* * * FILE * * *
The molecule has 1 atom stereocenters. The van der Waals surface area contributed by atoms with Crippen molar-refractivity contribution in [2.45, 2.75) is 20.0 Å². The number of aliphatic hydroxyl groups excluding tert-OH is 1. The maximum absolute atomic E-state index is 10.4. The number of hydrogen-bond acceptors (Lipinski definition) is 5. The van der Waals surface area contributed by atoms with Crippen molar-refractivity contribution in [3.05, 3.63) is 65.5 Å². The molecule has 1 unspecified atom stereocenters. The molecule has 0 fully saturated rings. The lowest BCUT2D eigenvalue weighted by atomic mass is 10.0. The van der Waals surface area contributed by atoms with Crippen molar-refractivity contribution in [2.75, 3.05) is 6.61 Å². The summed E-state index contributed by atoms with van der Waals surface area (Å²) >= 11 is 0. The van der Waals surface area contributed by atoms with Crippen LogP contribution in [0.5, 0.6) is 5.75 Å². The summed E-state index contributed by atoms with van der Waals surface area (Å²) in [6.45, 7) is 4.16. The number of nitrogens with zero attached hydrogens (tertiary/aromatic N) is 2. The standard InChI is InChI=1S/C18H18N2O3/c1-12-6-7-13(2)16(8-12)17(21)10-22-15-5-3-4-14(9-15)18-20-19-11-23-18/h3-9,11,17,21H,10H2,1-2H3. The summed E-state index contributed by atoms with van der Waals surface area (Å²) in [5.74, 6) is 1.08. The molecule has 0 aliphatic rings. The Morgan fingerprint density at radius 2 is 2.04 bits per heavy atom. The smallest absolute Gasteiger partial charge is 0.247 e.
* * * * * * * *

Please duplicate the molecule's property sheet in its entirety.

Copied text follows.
The molecule has 1 atom stereocenters. The van der Waals surface area contributed by atoms with Crippen molar-refractivity contribution in [2.45, 2.75) is 20.0 Å². The number of aliphatic hydroxyl groups excluding tert-OH is 1. The maximum absolute atomic E-state index is 10.4. The number of hydrogen-bond acceptors (Lipinski definition) is 5. The van der Waals surface area contributed by atoms with Crippen molar-refractivity contribution in [3.05, 3.63) is 65.5 Å². The molecule has 1 unspecified atom stereocenters. The molecule has 0 fully saturated rings. The lowest BCUT2D eigenvalue weighted by atomic mass is 10.0. The van der Waals surface area contributed by atoms with Crippen molar-refractivity contribution in [2.75, 3.05) is 6.61 Å². The summed E-state index contributed by atoms with van der Waals surface area (Å²) >= 11 is 0. The van der Waals surface area contributed by atoms with Crippen LogP contribution in [0.5, 0.6) is 5.75 Å². The summed E-state index contributed by atoms with van der Waals surface area (Å²) in [6.45, 7) is 4.16. The number of nitrogens with zero attached hydrogens (tertiary/aromatic N) is 2. The standard InChI is InChI=1S/C18H18N2O3/c1-12-6-7-13(2)16(8-12)17(21)10-22-15-5-3-4-14(9-15)18-20-19-11-23-18/h3-9,11,17,21H,10H2,1-2H3. The summed E-state index contributed by atoms with van der Waals surface area (Å²) in [5.74, 6) is 1.08. The molecule has 0 aliphatic rings. The Morgan fingerprint density at radius 2 is 2.04 bits per heavy atom. The smallest absolute Gasteiger partial charge is 0.247 e.